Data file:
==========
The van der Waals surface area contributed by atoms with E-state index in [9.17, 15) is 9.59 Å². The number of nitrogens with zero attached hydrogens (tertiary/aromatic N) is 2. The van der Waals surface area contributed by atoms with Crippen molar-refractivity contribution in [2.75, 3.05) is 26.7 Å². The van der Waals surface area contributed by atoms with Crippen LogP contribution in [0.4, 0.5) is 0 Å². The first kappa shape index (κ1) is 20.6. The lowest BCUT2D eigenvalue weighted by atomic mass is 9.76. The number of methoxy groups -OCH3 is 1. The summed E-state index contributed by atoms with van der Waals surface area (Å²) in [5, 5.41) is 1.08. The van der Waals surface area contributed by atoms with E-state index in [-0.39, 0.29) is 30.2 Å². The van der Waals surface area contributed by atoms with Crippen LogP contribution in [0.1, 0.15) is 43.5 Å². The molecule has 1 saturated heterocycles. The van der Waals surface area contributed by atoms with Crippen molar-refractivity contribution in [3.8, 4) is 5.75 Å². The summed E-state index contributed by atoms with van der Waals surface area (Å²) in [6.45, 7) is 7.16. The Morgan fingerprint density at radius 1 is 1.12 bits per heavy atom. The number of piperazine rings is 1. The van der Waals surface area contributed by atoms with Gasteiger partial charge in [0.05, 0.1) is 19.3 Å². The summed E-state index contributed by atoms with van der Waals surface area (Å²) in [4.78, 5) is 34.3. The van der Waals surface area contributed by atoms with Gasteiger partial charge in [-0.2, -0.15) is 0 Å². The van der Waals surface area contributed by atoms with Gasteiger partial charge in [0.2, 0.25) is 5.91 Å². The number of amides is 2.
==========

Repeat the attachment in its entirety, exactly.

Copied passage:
The van der Waals surface area contributed by atoms with E-state index in [9.17, 15) is 9.59 Å². The number of nitrogens with zero attached hydrogens (tertiary/aromatic N) is 2. The van der Waals surface area contributed by atoms with Crippen molar-refractivity contribution in [2.75, 3.05) is 26.7 Å². The van der Waals surface area contributed by atoms with Crippen LogP contribution in [0.4, 0.5) is 0 Å². The first kappa shape index (κ1) is 20.6. The lowest BCUT2D eigenvalue weighted by atomic mass is 9.76. The number of methoxy groups -OCH3 is 1. The summed E-state index contributed by atoms with van der Waals surface area (Å²) in [5, 5.41) is 1.08. The van der Waals surface area contributed by atoms with E-state index in [-0.39, 0.29) is 30.2 Å². The van der Waals surface area contributed by atoms with Crippen LogP contribution in [0.1, 0.15) is 43.5 Å². The molecule has 1 saturated heterocycles. The van der Waals surface area contributed by atoms with Crippen molar-refractivity contribution in [3.8, 4) is 5.75 Å². The summed E-state index contributed by atoms with van der Waals surface area (Å²) in [6.45, 7) is 7.16. The Morgan fingerprint density at radius 1 is 1.12 bits per heavy atom. The number of piperazine rings is 1. The van der Waals surface area contributed by atoms with Gasteiger partial charge in [0.05, 0.1) is 19.3 Å². The summed E-state index contributed by atoms with van der Waals surface area (Å²) in [4.78, 5) is 34.3. The van der Waals surface area contributed by atoms with Gasteiger partial charge in [-0.2, -0.15) is 0 Å². The van der Waals surface area contributed by atoms with Gasteiger partial charge in [0.2, 0.25) is 5.91 Å². The number of amides is 2.